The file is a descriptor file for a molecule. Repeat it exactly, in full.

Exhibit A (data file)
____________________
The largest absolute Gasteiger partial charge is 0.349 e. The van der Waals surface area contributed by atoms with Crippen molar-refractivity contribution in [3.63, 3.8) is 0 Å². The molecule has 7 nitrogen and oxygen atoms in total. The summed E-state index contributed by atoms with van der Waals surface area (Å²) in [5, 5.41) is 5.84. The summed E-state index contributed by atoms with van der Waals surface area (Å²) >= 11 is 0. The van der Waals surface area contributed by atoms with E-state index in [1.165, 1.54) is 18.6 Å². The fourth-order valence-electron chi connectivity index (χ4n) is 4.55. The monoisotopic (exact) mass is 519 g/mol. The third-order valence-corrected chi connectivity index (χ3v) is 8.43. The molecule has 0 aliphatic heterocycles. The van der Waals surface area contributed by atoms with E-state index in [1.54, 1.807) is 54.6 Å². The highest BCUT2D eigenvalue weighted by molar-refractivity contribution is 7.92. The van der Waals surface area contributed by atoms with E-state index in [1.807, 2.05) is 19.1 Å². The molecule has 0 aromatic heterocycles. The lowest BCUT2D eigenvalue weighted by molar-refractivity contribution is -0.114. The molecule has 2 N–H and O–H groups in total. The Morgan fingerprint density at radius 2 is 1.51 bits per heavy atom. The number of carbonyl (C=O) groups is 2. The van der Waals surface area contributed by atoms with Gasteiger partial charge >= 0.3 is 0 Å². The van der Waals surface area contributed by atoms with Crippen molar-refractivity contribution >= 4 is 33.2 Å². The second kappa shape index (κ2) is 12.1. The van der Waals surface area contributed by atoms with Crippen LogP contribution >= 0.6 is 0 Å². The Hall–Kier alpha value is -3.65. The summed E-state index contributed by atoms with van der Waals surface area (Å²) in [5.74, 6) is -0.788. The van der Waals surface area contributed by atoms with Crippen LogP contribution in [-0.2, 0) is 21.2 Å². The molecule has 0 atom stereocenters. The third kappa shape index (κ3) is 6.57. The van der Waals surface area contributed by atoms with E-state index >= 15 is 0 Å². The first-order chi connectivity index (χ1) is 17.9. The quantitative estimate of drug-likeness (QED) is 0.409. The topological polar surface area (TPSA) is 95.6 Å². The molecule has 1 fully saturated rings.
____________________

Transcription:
The largest absolute Gasteiger partial charge is 0.349 e. The van der Waals surface area contributed by atoms with Crippen molar-refractivity contribution in [3.63, 3.8) is 0 Å². The molecule has 7 nitrogen and oxygen atoms in total. The summed E-state index contributed by atoms with van der Waals surface area (Å²) in [5, 5.41) is 5.84. The summed E-state index contributed by atoms with van der Waals surface area (Å²) >= 11 is 0. The van der Waals surface area contributed by atoms with E-state index in [1.165, 1.54) is 18.6 Å². The fourth-order valence-electron chi connectivity index (χ4n) is 4.55. The monoisotopic (exact) mass is 519 g/mol. The third-order valence-corrected chi connectivity index (χ3v) is 8.43. The molecule has 0 aliphatic heterocycles. The van der Waals surface area contributed by atoms with E-state index in [1.54, 1.807) is 54.6 Å². The highest BCUT2D eigenvalue weighted by molar-refractivity contribution is 7.92. The van der Waals surface area contributed by atoms with E-state index in [1.807, 2.05) is 19.1 Å². The molecule has 0 aromatic heterocycles. The lowest BCUT2D eigenvalue weighted by molar-refractivity contribution is -0.114. The molecule has 2 N–H and O–H groups in total. The Morgan fingerprint density at radius 2 is 1.51 bits per heavy atom. The number of carbonyl (C=O) groups is 2. The van der Waals surface area contributed by atoms with Gasteiger partial charge >= 0.3 is 0 Å². The van der Waals surface area contributed by atoms with Crippen molar-refractivity contribution >= 4 is 33.2 Å². The second kappa shape index (κ2) is 12.1. The van der Waals surface area contributed by atoms with Crippen LogP contribution >= 0.6 is 0 Å². The Hall–Kier alpha value is -3.65. The summed E-state index contributed by atoms with van der Waals surface area (Å²) in [5.74, 6) is -0.788. The van der Waals surface area contributed by atoms with Crippen LogP contribution in [-0.2, 0) is 21.2 Å². The molecule has 0 atom stereocenters. The third kappa shape index (κ3) is 6.57. The van der Waals surface area contributed by atoms with E-state index >= 15 is 0 Å². The first-order chi connectivity index (χ1) is 17.9. The quantitative estimate of drug-likeness (QED) is 0.409. The topological polar surface area (TPSA) is 95.6 Å². The molecule has 1 fully saturated rings.